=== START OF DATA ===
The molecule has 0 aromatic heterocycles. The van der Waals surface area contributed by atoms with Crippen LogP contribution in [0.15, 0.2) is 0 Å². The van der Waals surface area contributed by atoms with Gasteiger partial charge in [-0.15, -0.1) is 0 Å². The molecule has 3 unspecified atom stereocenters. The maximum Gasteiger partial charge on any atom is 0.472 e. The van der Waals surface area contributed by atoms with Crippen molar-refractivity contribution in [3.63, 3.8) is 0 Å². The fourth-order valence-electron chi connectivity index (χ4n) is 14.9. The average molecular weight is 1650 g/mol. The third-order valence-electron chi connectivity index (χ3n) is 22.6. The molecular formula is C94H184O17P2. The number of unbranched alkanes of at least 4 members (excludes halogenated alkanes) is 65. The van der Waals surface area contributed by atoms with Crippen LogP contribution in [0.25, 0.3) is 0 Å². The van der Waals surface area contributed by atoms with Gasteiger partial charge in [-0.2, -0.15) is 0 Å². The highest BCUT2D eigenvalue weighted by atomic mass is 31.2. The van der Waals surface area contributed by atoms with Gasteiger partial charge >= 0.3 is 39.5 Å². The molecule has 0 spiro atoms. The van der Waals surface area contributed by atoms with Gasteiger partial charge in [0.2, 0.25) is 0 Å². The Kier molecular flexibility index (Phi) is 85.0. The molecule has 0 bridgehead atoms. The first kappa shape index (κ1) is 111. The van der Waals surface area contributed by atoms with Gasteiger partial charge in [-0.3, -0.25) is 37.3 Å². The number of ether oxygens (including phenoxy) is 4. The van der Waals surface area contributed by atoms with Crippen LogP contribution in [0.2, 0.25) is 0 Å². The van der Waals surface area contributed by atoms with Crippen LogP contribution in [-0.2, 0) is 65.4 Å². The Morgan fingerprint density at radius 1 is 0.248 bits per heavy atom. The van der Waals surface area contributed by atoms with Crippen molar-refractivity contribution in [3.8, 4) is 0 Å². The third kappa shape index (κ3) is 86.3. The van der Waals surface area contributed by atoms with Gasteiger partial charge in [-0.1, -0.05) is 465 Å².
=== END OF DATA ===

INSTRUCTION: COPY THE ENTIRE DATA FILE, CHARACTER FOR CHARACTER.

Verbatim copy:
The molecule has 0 aromatic heterocycles. The van der Waals surface area contributed by atoms with Crippen LogP contribution in [0.15, 0.2) is 0 Å². The van der Waals surface area contributed by atoms with Gasteiger partial charge in [-0.15, -0.1) is 0 Å². The molecule has 3 unspecified atom stereocenters. The maximum Gasteiger partial charge on any atom is 0.472 e. The van der Waals surface area contributed by atoms with Crippen molar-refractivity contribution in [3.63, 3.8) is 0 Å². The fourth-order valence-electron chi connectivity index (χ4n) is 14.9. The average molecular weight is 1650 g/mol. The third-order valence-electron chi connectivity index (χ3n) is 22.6. The molecular formula is C94H184O17P2. The number of unbranched alkanes of at least 4 members (excludes halogenated alkanes) is 65. The van der Waals surface area contributed by atoms with Crippen LogP contribution in [0.25, 0.3) is 0 Å². The van der Waals surface area contributed by atoms with Gasteiger partial charge in [-0.2, -0.15) is 0 Å². The highest BCUT2D eigenvalue weighted by atomic mass is 31.2. The van der Waals surface area contributed by atoms with Gasteiger partial charge >= 0.3 is 39.5 Å². The molecule has 0 spiro atoms. The van der Waals surface area contributed by atoms with Gasteiger partial charge in [0.2, 0.25) is 0 Å². The Kier molecular flexibility index (Phi) is 85.0. The molecule has 0 bridgehead atoms. The first kappa shape index (κ1) is 111. The van der Waals surface area contributed by atoms with Gasteiger partial charge in [-0.3, -0.25) is 37.3 Å². The number of ether oxygens (including phenoxy) is 4. The van der Waals surface area contributed by atoms with Crippen LogP contribution in [0.2, 0.25) is 0 Å². The van der Waals surface area contributed by atoms with Crippen LogP contribution in [-0.2, 0) is 65.4 Å². The Morgan fingerprint density at radius 1 is 0.248 bits per heavy atom. The van der Waals surface area contributed by atoms with Crippen molar-refractivity contribution in [3.8, 4) is 0 Å². The third kappa shape index (κ3) is 86.3. The van der Waals surface area contributed by atoms with Gasteiger partial charge in [-0.1, -0.05) is 465 Å².